Smart Money Running to Safety

The disconnect observed this year in the US sharemarket between price of shares rising against bonds yields falling and general economic data worsening had many perplexed.  Since the big sell off late last year shares jumped back up to new highs in the following early months of 2019 in complete contradiction.  Deutsche Bank plot the exodus of institutional funds from equities and the corresponding pivot into money-markets and bonds.  So clearly the institutional money wasn’t ‘buying’ the rally with funds flowing out at a great rate.  That leaves mums and dads and of course corporate buybacks to prop it up.

Cumulative Flows

Indeed that exodus was the largest 6 months on record across the globe by value:

Global equity

…and by percentage of total assets under management only ever beaten by the GFC rout:

Fund outflows

The chart below shows the extent of flows into bonds, again amongst the largest on record:

Bond fund outflows

However last month the S&P500 saw its worst May in decades as the exodus spread. Interestingly May has also seen an exodus from High Yield bonds (those corporate bonds we keep banging on about) just as we saw before the big sell off last year.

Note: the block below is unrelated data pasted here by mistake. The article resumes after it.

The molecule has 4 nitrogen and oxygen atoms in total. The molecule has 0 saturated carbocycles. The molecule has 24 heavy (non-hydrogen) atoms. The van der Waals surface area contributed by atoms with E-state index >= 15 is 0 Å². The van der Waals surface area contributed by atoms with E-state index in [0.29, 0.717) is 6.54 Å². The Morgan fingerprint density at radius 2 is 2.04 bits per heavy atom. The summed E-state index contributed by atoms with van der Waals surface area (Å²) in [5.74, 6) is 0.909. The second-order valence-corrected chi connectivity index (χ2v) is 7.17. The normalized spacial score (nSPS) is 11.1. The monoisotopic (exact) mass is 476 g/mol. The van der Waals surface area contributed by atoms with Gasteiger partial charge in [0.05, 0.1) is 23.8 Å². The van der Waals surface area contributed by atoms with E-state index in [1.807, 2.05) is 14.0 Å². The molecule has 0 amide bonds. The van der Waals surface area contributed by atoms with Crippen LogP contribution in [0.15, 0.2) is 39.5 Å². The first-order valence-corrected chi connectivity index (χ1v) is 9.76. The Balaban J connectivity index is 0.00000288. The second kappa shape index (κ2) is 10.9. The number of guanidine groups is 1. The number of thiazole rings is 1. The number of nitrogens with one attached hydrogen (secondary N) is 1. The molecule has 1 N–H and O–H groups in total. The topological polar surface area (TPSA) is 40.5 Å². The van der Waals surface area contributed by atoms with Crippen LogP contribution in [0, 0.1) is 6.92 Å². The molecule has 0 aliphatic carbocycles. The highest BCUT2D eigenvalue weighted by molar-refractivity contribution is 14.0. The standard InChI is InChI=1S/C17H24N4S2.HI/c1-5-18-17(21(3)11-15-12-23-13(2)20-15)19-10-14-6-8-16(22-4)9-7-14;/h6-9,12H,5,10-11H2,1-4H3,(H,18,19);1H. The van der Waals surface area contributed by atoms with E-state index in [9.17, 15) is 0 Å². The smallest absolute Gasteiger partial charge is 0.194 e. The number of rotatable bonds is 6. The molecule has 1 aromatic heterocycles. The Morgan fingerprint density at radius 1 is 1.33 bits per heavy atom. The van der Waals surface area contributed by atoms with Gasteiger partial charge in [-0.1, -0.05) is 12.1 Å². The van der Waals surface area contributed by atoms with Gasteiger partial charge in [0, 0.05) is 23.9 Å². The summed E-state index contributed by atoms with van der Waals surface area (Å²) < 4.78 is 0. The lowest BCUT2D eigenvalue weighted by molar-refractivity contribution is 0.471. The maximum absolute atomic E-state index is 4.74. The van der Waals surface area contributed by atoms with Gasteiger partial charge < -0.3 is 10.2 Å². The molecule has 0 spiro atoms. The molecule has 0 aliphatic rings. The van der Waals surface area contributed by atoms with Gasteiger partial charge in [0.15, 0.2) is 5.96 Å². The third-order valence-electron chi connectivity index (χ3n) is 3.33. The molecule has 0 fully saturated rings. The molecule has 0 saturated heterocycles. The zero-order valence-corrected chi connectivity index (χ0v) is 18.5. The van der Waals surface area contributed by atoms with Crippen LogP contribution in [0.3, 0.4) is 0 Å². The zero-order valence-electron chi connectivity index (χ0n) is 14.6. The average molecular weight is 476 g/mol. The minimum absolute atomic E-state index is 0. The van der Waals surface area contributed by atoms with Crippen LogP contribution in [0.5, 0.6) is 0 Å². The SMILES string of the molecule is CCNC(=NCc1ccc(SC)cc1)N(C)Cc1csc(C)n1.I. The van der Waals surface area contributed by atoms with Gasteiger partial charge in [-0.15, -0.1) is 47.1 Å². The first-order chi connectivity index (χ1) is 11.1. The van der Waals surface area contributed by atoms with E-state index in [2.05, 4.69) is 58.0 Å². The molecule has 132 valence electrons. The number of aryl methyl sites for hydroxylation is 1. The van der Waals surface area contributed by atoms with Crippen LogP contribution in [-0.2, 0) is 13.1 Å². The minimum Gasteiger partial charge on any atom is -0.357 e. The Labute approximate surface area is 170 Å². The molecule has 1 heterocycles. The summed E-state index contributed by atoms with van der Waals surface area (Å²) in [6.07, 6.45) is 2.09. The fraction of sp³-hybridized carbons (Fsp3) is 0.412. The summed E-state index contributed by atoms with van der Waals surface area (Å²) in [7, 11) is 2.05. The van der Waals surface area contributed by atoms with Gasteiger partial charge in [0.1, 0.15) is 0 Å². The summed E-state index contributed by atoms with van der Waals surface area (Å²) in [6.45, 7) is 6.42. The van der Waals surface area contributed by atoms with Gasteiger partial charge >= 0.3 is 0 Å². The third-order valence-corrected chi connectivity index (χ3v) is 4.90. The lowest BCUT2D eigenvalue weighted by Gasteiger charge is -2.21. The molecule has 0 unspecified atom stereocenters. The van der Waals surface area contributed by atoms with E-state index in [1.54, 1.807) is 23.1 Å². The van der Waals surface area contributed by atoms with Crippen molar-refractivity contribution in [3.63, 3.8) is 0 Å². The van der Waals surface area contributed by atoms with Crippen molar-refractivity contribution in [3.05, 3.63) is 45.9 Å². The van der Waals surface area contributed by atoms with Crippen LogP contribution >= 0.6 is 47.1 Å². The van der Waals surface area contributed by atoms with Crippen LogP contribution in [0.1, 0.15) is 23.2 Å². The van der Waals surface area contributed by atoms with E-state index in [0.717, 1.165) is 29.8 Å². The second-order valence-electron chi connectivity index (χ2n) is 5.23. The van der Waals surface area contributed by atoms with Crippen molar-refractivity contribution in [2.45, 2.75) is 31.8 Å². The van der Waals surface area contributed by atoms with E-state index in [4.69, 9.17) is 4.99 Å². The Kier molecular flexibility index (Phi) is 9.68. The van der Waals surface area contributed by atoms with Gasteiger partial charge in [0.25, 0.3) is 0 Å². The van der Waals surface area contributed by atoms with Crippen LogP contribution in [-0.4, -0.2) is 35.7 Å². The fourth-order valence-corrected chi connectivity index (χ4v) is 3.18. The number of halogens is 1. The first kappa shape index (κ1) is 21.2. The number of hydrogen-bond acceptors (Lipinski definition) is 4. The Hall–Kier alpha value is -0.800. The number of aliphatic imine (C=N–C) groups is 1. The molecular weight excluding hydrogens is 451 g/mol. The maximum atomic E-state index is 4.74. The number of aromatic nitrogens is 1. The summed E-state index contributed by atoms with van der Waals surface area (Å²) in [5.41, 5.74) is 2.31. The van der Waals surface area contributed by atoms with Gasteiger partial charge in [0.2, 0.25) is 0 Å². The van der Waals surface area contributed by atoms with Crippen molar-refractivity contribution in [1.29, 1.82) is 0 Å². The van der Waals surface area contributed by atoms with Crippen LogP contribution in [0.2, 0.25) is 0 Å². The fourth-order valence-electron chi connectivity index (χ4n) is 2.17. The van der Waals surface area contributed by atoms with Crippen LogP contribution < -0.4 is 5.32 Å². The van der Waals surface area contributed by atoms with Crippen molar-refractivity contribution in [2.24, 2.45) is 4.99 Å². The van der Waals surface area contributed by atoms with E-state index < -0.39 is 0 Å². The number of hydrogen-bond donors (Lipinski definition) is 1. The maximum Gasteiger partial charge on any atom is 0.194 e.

May is also notable for gold rising from US$1280 to US$1326 as we write this.  As you can see from the chart below for the world’s largest gold ETF, GLD, this week saw the biggest single day inflow since Brexit…

Fund flows gold

You will note the inflows that occurred during the sharemarket correction late last year as well.  

It appears the smart money is in the process of leaving financial market for the traditional safe havens amid growing evidence of an imminent recession.

Lance Roberts of Real Investment Advice lists just a few of these warnings in his latest article:

  1. The “debt ceiling” will return with a vengeance given the deeply divided Congress as the 2019 Government budget ends. There is a risk of another Government shutdown looming.
  2. Earnings estimates for 2019 fell sharply as I previously stated and 2020 estimates are now on the decline.
  3. Stock market targets for 2019 are too high along with 2020.
  4. Rising geopolitical tensions between India, Pakistan, Russia, China, Iran, etc. 
  5. The effect of the tax cut legislation has disappeared as year-over-year comparisons are reverting back to normalized growth rates.
  6. Economic growth is slowing.
  7. Chinese economic data has weakened further.
  8. European growth, already weak, continues to weaken and most of the EU will likely be in recession in the next 2-quarters.
  9. Valuations remain at expensive levels.
  10. Asset prices remain well deviated above long-term trend lines.
  11. Long-term technical signals remain negative. 
  12. Trade wars with both China and Mexico are weighing on consumers, exports (which make up 40-50% of corporate profits,) and economic growth.
  13. Rising loan delinquency rates.
  14. Auto sales are signalling economic stress.
  15. Housing continues to weaken despite low interest rates.
  16. The yield curve is sending a clear message that something is wrong with the economy.
  17. Clear stress on the consumption side of the equation from a sharp slow down in retail sales and personal consumption.